For those examining the Heisman Trophy market, last weekend had the look and feel of Saturday at a golf tournament.
It was moving day.
There’s now some separation between the top section of the leaderboards and the rest of the pack.
All it took was a couple of movers to alter the race.
Michigan State’s Kenneth Walker III ran past Michigan defenders and into a spot among the top four candidates. Walker’s transition from intriguing midlevel status to the platinum club happened just about the same time Pittsburgh’s Kenny Pickett surprisingly dropped a home game to Miami.
That loss in effect ends the feel-good talk about the Panthers and the passing exploits of Pickett.
Walker firmly in, Pickett moving out.
That gives us a leaderboard featuring Bryce Young (+ 190 BetMGM, + 180 DraftKings), CJ Stroud (+ 450 BetMGM and DraftKings), Walker (+ 500 BetMGM and DraftKings) and Matt Corral (+ 500 DraftKings, + 275 BetMGM).
That’s four names, but let’s remove Corral from the equation.
During the last three weeks, his Mississippi squad was one of the most discussed teams in the country. That attention had zero impact on the market, and his odds remained stagnant.
If it didn’t happen then for Corral, it certainly isn’t going to happen now after Ole Miss’ loss at Auburn.
Under this premise, then, if the Heisman Top 4 is really just three names and noticeable movement occurred last weekend, bettors should be in an advantageous position of finding clarity with just a month to play.
Not the case.
Just ask those holding tickets on Young, the clear leader, how confident they are in cashing them.
So it's time for another round of Heisman handicapping with just about four games left in the regular season and conference championships on the horizon. This type of information is needed for a host of reasons: doubling down on existing futures, hedging out of dead preseason long shots or an itch to make an initial late-season bet.
Examining the race in November should be based on whether a candidate has any key games left on the schedule and a chance at a conference championship appearance that will provide media coverage and conversation that continues even through the end of NFL Sundays.
Using this approach, stats are almost secondary. It is more about analyzing which scenarios could elevate the top choices or create an opening for a late higher-odds entry.
Let’s call it boost potential.
With odds less than 2-1, Young is the clear favorite across all the national books. He can easily win. That doesn’t mean he should get your action.
The value just isn’t there in an uncertain market, even though no player has more boost potential than the QB of the Nick Saban express.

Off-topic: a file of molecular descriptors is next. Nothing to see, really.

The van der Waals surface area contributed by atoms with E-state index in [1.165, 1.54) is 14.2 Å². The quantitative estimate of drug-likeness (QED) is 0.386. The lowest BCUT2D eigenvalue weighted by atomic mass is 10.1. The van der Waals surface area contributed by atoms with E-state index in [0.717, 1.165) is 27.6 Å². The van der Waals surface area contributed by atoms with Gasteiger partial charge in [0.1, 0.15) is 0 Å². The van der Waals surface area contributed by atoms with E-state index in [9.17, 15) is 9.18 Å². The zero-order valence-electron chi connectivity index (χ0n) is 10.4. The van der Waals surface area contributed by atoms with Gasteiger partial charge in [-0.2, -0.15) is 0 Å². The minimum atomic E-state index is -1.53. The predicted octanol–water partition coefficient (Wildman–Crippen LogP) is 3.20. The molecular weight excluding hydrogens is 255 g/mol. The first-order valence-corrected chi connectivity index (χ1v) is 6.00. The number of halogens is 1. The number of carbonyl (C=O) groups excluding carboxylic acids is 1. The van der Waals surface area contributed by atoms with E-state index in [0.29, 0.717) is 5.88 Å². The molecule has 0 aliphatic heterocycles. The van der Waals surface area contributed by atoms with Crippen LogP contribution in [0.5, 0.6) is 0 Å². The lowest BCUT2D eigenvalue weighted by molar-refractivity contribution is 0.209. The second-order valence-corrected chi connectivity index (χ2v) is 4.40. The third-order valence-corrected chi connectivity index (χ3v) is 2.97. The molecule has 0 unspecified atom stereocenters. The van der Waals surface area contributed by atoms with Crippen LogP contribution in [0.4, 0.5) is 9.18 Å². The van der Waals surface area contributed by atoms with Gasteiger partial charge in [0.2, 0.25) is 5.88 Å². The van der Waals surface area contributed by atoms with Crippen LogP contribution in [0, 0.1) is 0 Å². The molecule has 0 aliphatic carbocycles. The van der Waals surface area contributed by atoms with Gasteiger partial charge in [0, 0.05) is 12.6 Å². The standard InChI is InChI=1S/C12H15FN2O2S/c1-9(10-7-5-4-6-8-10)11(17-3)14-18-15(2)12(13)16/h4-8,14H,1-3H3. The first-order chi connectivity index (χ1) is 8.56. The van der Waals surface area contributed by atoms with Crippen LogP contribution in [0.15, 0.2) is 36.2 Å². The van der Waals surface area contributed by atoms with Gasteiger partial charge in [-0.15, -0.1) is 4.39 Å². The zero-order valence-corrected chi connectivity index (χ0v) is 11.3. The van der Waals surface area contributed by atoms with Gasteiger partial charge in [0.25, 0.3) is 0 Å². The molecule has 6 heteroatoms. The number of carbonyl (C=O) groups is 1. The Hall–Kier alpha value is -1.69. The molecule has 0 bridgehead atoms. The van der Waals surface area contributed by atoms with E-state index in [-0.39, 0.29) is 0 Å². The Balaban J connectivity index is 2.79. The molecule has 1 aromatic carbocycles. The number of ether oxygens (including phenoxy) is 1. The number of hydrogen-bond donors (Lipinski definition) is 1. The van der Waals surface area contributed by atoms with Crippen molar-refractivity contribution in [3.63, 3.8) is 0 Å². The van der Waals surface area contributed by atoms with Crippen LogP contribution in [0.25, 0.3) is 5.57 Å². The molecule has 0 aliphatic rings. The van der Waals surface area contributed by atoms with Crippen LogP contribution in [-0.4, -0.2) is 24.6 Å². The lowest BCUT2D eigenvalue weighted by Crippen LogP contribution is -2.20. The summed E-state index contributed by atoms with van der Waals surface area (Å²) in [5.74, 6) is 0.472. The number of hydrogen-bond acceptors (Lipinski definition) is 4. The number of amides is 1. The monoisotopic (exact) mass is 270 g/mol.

It is not hard to believe that Young and the Tide can make it through LSU, New Mexico State, Arkansas and then at Auburn without a mistake to end the regular season. Young’s odds will just keep getting lower every step of the way.
The return on Young isn’t there, especially for those looking to make their one and only play.
Rather than play Young for the Heisman, just do a rollover Bama moneyline parlay for the November games. A much better payday awaits, especially since Auburn’s recent wins have increased its profile.
Of course, rollover ML parlays would pay out better for four straight wins for any of these top candidates’ teams compared with a Heisman bet. But that just isn’t a realistic approach many bettors can take. If a recreational bettor wants to attempt this move in a practical manner, it could be done with time and focus on just one team. And that might as well be the most talked-about team in the sport.
Stroud is the one to keep an eye on with boost potential in mind. The Ohio State QB has a path to be the favorite and win the award even if Alabama wins out and Young maintains his current level of play.
The Buckeyes’ six-game winning streak following the Oregon loss has the media narrative on their side. Chatter went from OSU being left out of the playoffs to what spot in the Top 4 it now deserves.
Much of that can be attributed to Iowa peaking early and falling just as quickly.
Next up for the Buckeyes are Nebraska and Purdue, and those games should generate more positive publicity and in turn drop Stroud’s odds even lower, possibly equivalent to Young’s.
The + 450 range for Stroud at the moment has some value because it will soon disappear.